She wasn’t the only Student Travel Grant Recipient who enjoyed the Meeting’s networking opportunities.
Jefferson Yarce, a Ph.D. candidate at the University of Colorado Boulder, attended the meeting in search of feedback on his first paper, but Yarce found a more personal connection within the community.
“The Meeting was special for me because I’m a Latino man from Colombia, and I was able to meet so many colleagues from Latin America.”
He also met colleagues from throughout the world, including researchers from New Zealand he’d previously collaborated with on previous research.
“It was wonderful feeling like I belonged to a scientific community at the Meeting,” said Yarce. “Now I know scientists that I can collaborate with in the future!”
For Claudia Aristizábal, who recently received her Ph.D. from Univeristé Grenoble Alpes in France, the Women in Seismology special event was especially significant.
“We discussed our feelings, past experiences, future perspectives and successes and frustrations about science,” she said. “This reflection space allowed me to understand that there’s still a lot that needs to be done to reach gender equality in geosciences. But I am glad to see that the SSA cares about female participation in science and brings these discussions up.”
Lizhong Zhang, a Civil Engineering graduate student at the University of Bristol, saw the Meeting as the ideal space to present his research, learn new things and meet other students. “I definitely had some new ideas by looking at what other researchers are working,” said Zhang. “Also, I felt motivated by discussing and testing different ideas with others.”
Zhang wasn’t the only student who found the Meeting motivational.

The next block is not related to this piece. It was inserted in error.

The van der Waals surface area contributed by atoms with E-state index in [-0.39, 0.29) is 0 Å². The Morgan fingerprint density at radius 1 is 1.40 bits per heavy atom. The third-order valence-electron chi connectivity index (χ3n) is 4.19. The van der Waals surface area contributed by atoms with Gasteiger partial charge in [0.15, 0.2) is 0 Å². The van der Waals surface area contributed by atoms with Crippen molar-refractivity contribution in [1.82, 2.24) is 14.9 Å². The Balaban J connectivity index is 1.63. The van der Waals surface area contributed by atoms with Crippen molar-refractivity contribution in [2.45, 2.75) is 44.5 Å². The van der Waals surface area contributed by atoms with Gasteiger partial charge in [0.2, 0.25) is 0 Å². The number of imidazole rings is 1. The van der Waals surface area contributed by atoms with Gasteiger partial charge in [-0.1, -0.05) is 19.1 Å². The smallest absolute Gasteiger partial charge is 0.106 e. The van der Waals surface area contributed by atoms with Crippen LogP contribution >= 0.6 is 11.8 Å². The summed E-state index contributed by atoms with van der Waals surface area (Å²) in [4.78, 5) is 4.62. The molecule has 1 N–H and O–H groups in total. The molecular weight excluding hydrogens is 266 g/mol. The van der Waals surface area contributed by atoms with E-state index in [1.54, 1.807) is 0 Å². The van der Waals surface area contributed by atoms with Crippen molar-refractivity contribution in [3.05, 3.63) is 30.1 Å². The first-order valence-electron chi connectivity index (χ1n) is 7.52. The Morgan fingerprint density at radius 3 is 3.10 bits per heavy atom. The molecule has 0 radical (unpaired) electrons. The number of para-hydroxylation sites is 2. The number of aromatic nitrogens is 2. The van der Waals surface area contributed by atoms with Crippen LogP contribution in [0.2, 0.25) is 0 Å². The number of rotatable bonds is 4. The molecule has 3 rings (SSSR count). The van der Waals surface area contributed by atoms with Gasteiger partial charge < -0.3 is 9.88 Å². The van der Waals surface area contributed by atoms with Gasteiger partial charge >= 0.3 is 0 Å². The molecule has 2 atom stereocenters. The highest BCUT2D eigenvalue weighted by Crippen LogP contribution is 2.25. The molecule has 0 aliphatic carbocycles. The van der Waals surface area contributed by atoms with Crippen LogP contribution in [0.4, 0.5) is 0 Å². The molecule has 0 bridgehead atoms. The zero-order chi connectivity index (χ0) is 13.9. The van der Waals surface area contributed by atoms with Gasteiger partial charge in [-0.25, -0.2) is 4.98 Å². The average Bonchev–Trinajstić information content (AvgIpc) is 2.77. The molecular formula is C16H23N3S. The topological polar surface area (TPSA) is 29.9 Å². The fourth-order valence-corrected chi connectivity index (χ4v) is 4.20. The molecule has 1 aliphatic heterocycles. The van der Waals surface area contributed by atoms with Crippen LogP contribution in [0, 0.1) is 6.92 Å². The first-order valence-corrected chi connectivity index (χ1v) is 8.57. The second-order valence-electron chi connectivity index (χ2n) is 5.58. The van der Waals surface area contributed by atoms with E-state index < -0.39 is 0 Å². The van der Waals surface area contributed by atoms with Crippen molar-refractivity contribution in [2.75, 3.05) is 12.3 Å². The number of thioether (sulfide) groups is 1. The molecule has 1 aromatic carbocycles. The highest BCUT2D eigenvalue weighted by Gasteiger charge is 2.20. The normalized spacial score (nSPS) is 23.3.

“The format and setting encouraged discussion, which really energized me about my research,” said the University of New Hampshire’s Pamela Moyer. Like many students, Moyer applied for the Travel Grant due to limited funding for travel at her university.
“I would not have had this opportunity without the grant.”
Currently studying earthquake source parameters and rupture processes at mid-ocean transform faults, submarine volcanoes and deep South African gold mines, Moyer received valuable feedback on her presentation, discovered new seismological research and explored post-graduate options.
“There were people who expressed interest in my work and encouraged me to contact them about opportunities that may lead to full-time research following my Ph.D.,” said Moyer.
The chance to collaborate with other scientists – from early career to experienced – drew University of Utah student Sin-Mei Wu to the Meeting.
“SSA provides great opportunities for students to learn, present and discuss with scientists within a relatively focused group,” said Wu, who studies seismology’s applications to hydrothermal systems. “I had opportunities to talk to lots of people, and I received lots of constructive feedback for my own research.”
Wu also learned about possible connections between his research and other fields.
“This is very exciting to me as a student because what I’ve learned can be applied to a different area and make a contribution.”
When asked if they would attend future SSA Annual Meetings, the answer was a unanimous yes – especially for Rivas.
“I will be moving to Seattle, and the next Annual Meeting will be there, so I am excited!”
Thanks to contributions from SSA members, Student Travel Grants provide modest awards to help fund the cost of travel to SSA meetings. Learn more about the program and consider helping future students by making a tax-deductible contribution to the Travel Grant Fund today.
Travel Grant Winners Find Community, Connections in Denver
This April in Denver at the SSA Annual Meeting, Anton Biryukov met one of his academic heroes.